University of California

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Tips and procedures to evaluate quality of stored and minimally processed fruits and vegetable using sensory testing

Anne Plotto (USDA-ARS, Fort Pierce, FL), Jinhe Bai (USDA-ARS, Fort Pierce, FL), Elizabeth Baldwin (USDA-ARS. Fort Pierce, FL), Jan Narciso (USDA-ARS, Fort Pierce FL), Maria-Teresa Blanco-Diaz (IFAPA, Almeria, Spain), Libin Wang (Nanjing Agric. Univ., Nanjing, China)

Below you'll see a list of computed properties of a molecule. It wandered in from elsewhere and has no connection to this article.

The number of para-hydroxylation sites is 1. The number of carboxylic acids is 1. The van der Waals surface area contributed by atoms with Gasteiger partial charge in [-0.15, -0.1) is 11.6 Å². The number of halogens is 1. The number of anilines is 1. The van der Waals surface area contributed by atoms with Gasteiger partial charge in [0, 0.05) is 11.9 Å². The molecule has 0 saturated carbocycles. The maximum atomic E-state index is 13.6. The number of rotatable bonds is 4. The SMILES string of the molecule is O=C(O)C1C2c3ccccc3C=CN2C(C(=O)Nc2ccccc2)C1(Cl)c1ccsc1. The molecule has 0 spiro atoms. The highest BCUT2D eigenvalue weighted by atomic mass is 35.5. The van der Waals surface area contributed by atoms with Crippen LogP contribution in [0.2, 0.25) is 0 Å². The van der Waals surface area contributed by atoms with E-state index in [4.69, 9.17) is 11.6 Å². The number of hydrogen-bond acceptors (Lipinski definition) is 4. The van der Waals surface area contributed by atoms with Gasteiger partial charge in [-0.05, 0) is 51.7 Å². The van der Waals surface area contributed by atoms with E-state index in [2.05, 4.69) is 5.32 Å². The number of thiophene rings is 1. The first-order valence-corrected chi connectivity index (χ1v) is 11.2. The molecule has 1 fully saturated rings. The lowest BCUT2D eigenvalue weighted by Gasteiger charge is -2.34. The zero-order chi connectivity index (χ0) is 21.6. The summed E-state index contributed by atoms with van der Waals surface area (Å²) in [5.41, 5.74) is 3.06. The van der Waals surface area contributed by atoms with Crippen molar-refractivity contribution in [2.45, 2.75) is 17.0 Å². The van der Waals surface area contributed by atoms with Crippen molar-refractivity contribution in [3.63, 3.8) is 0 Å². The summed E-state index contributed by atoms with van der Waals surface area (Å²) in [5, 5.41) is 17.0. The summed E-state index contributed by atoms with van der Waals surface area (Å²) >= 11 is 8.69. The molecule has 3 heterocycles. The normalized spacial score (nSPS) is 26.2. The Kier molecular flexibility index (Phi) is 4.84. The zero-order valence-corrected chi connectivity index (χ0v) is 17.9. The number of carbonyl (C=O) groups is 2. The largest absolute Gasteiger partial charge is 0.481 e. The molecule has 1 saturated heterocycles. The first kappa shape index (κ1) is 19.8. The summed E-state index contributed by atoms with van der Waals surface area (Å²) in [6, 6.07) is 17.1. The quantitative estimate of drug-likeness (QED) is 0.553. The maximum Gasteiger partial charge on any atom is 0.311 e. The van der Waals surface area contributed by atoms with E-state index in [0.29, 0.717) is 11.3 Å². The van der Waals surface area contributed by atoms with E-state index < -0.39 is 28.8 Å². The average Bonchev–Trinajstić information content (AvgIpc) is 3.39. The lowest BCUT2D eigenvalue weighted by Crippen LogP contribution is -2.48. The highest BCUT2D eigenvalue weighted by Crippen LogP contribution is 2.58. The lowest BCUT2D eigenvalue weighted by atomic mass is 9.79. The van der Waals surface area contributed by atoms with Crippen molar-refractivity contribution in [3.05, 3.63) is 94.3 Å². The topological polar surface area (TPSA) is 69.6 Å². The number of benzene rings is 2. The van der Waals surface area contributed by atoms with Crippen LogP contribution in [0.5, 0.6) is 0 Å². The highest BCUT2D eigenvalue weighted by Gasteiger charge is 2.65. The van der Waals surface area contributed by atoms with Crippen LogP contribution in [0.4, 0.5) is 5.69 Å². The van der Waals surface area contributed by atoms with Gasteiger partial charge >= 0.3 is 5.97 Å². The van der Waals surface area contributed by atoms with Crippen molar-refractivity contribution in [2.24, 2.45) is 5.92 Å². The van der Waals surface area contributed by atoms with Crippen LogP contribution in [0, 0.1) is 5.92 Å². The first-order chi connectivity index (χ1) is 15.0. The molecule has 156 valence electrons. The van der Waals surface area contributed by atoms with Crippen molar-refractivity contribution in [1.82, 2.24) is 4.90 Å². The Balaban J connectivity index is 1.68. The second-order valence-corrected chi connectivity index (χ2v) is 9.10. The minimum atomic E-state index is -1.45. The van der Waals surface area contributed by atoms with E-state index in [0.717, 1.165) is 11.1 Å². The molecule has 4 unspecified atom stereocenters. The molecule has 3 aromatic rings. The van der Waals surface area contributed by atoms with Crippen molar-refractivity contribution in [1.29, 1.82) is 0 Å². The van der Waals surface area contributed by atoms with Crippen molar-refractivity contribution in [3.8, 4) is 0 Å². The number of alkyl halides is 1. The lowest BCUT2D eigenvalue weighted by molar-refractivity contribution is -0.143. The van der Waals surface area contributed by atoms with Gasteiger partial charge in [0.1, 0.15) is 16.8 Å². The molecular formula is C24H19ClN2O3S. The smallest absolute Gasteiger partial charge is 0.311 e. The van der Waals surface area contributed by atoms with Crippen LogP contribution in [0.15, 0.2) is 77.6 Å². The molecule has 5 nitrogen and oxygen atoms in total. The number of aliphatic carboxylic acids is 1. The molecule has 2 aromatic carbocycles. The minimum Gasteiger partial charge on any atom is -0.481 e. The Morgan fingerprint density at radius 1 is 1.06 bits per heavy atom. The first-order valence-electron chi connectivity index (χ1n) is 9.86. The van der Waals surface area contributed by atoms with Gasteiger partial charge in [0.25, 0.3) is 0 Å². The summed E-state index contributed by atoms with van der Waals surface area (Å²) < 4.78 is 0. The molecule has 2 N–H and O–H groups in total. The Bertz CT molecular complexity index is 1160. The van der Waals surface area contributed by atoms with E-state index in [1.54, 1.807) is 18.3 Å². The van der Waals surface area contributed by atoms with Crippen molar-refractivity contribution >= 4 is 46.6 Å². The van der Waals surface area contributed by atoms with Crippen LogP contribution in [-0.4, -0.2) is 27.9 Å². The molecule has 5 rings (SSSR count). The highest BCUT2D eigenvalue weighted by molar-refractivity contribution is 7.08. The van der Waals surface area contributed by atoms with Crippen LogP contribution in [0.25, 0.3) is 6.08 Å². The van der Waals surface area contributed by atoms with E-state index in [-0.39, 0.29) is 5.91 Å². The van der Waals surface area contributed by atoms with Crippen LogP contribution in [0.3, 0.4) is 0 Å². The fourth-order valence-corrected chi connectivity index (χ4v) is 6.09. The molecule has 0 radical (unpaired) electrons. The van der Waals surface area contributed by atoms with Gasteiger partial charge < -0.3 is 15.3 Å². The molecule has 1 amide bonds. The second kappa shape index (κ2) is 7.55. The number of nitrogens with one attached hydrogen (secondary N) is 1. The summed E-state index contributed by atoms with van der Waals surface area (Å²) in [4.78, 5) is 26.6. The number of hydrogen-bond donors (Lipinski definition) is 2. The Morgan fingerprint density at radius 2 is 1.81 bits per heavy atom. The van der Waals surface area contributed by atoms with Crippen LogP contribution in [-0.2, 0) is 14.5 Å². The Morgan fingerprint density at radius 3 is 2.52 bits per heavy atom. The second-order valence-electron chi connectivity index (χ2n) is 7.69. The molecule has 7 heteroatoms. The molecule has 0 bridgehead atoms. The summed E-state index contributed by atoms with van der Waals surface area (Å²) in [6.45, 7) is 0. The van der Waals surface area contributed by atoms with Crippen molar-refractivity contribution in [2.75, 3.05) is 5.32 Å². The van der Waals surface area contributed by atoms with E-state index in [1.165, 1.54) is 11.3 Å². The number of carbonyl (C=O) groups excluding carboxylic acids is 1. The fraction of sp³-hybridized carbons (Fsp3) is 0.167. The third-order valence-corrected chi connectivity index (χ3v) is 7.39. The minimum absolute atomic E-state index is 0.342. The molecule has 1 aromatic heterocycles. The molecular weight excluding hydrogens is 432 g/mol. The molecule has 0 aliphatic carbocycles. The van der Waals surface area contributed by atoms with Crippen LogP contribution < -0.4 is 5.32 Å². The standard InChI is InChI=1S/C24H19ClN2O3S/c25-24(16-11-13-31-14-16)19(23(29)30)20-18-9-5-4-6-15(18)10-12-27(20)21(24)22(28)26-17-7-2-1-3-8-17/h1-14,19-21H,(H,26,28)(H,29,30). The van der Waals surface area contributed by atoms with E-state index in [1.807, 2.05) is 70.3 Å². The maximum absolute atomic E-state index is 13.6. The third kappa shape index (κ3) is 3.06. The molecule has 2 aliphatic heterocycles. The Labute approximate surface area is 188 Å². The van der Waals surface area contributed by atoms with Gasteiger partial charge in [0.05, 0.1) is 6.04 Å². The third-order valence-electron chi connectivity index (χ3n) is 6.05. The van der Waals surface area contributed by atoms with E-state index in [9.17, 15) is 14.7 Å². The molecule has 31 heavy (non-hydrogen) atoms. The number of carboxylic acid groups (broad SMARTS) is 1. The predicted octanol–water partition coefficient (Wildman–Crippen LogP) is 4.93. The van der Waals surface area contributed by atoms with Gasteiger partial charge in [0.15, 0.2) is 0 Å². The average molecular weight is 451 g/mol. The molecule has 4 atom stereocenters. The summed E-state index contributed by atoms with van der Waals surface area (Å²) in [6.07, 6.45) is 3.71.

Sensory evaluation is primarily used by food companies in product development and prior to marketing. It has also been adopted by the horticultural research community as an additional measure of produce quality upon pre- and postharvest treatments. With fresh-cut fruits, maturity of the product at processing time, sanitation, packaging and storage can all affect appearance and flavor. Sensory tests are designed to evaluate processing and fruit variables. Example of recent research at the USDA-ARS will be given: maturity and storage effect on flavor of new blueberry cultivars, postharvest heat treatments on stored grapefruit, edible coatings on fresh-cut zucchinis, etc. In some cases, when an unexpected sensory quality was observed due to a specific treatment, additional analytical measurements were warranted to understand the underlying effect of such treatment.

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